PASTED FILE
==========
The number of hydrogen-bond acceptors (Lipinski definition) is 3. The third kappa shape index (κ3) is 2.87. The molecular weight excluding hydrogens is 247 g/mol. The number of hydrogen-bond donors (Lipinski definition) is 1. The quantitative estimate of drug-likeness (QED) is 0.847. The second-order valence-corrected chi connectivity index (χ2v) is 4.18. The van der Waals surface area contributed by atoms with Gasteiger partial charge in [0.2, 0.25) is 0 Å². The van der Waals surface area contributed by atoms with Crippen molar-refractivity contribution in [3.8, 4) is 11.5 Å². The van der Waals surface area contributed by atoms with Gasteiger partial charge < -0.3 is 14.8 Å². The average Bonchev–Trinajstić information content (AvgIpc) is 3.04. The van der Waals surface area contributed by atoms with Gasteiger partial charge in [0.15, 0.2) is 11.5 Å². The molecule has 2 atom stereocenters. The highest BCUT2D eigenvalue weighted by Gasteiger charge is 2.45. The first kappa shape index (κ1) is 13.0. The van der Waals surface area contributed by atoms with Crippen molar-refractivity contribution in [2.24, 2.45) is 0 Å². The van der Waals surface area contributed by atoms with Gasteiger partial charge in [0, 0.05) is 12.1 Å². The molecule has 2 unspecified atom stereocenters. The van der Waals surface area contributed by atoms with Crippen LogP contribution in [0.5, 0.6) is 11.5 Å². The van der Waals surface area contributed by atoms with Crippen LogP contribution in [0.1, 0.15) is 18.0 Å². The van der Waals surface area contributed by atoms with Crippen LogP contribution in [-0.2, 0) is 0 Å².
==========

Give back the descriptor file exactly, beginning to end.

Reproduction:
The number of hydrogen-bond acceptors (Lipinski definition) is 3. The third kappa shape index (κ3) is 2.87. The molecular weight excluding hydrogens is 247 g/mol. The number of hydrogen-bond donors (Lipinski definition) is 1. The quantitative estimate of drug-likeness (QED) is 0.847. The second-order valence-corrected chi connectivity index (χ2v) is 4.18. The van der Waals surface area contributed by atoms with Gasteiger partial charge in [0.2, 0.25) is 0 Å². The van der Waals surface area contributed by atoms with Crippen molar-refractivity contribution in [3.8, 4) is 11.5 Å². The van der Waals surface area contributed by atoms with Gasteiger partial charge < -0.3 is 14.8 Å². The average Bonchev–Trinajstić information content (AvgIpc) is 3.04. The van der Waals surface area contributed by atoms with Gasteiger partial charge in [0.15, 0.2) is 11.5 Å². The molecule has 2 atom stereocenters. The highest BCUT2D eigenvalue weighted by Gasteiger charge is 2.45. The first kappa shape index (κ1) is 13.0. The van der Waals surface area contributed by atoms with Crippen molar-refractivity contribution in [2.24, 2.45) is 0 Å². The van der Waals surface area contributed by atoms with Gasteiger partial charge in [0, 0.05) is 12.1 Å². The molecule has 2 unspecified atom stereocenters. The van der Waals surface area contributed by atoms with Crippen LogP contribution in [0.5, 0.6) is 11.5 Å². The van der Waals surface area contributed by atoms with Crippen LogP contribution in [0.1, 0.15) is 18.0 Å². The van der Waals surface area contributed by atoms with Crippen LogP contribution in [-0.2, 0) is 0 Å².